CRA Arbitrary Tax Assessment

Arbitrary Tax Assessment

Arbitrary Tax Assessment

CRA Arbitrary Tax Assessment

What happens when you don’t file income tax returns, HST returns, or corporate tax return? The CRA files your taxes for you. That’s right, they calculate your income based on past years income and assess you an arbitrary tax amount. The arbitrary assessment amount usually does not take into account any of the tax credits or breaks that could apply. The CRA will apply interest and penalties on the arbitrary amounts and send out a notice of assessment.

The process usually starts with few letters and followed by phone calls. If the CRA does not receive an answer, the next step is the arbitrary assessment. This is usually when clients call and need our assistance. We have the expertise to file your back taxes and get the arbitrary amounts corrected through appeals and amendments. We prepare and file the returns with great detail to avoid unwanted audits and future re-assessments.

The best way to avoid this hassle is to file your back taxes even if you are not able to pay off the taxes owing. We have the expertise to negotiate with the Canada Revenue Agency to setup a payment plan until the amounts are paid off.

Contact our tax accounting firm located in Brampton and Mississauga for all your back tax needs. 

Interest and penalties

Interest

If you have a balance owing for 2014, the CRA will charge compound daily interest starting May 1, 2015, on any unpaid amounts owing for 2014. This includes any balance owing if we reassess your return. In addition, the CRA will charge you interest on the penalties starting the day after your return is due. The rate of interest we charge can change every three months. See Prescribed interest rates.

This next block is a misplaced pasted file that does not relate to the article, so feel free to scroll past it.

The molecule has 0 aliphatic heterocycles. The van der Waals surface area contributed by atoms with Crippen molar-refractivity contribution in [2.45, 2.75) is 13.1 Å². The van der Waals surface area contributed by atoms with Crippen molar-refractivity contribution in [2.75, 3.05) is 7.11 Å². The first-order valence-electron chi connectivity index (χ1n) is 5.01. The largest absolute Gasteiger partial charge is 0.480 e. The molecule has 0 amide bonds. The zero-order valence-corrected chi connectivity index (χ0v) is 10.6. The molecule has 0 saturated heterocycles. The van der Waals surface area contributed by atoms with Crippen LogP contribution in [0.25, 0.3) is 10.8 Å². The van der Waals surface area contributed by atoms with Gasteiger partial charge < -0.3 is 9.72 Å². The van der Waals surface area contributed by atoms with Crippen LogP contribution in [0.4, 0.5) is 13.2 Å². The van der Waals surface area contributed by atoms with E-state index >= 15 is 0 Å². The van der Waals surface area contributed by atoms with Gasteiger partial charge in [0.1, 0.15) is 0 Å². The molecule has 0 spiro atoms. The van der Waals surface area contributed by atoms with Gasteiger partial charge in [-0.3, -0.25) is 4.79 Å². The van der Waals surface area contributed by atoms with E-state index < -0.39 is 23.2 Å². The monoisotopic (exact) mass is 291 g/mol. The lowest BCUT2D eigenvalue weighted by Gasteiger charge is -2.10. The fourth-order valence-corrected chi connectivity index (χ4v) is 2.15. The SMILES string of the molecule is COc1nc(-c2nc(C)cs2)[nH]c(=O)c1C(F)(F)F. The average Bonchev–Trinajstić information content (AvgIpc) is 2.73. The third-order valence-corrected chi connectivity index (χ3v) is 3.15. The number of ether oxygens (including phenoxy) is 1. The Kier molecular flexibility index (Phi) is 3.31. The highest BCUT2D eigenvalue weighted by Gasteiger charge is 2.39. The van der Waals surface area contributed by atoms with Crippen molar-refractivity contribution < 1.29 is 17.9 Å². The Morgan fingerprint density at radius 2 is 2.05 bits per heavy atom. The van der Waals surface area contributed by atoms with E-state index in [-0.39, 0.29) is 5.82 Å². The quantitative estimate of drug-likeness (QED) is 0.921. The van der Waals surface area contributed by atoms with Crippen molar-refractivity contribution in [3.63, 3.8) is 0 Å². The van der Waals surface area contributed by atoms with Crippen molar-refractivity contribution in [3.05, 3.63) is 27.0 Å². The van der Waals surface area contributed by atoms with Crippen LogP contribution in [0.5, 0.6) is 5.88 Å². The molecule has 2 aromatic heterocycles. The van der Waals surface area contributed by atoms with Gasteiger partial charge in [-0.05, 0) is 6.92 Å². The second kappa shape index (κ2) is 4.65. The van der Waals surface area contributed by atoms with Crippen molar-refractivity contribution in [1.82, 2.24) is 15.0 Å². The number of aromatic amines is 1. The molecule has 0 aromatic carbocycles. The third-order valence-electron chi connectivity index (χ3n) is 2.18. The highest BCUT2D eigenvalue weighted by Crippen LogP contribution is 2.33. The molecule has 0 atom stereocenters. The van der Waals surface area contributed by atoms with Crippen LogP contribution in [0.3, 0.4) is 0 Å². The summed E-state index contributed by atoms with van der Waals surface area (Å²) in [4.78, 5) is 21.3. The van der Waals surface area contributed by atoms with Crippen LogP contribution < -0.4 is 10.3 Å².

Late-filing penalty

If you owe tax for 2014 and do not file your return for 2014 on time, the CRA will charge you a late-filing penalty. The penalty is 5% of your 2014 balance owing, plus 1% of your balance owing for each full month your return is late, to a maximum of 12 months.

If the CRA charged a late-filing penalty on your return for 2011, 2012, or 2013 your late-filing penalty for 2014 may be 10% of your 2014 balance owing, plus 2% of your 2014 balance owing for each full month your return is late, to a maximum of 20 months.

 

Non-residents selling rental property in Canada | Brampton | Mississauga | Oakville

Non-resident Canada

Selling Canadian Property

Buying and Selling Canadian Rental Property:


Canadian Economy

Canada’s solid banking system coupled with a strong economy have attracted investors from all over the world. Non-resident individuals have purchased rental properties across Canada. Owning a rental property in Canada can be profitable if you understand the Canadian tax laws that apply to non-resident individuals.

To own a rental property in Canada you are not required to be a citizen or even a resident. However, if you have Canadian source income you will be required to comply with Canada’s tax laws and file a annual income tax return. The Canada Revenue Agency imposes hefty interest and penalties on non-resident individuals if they don’t file Canadian income tax returns correctly.

What’s required to file a tax return?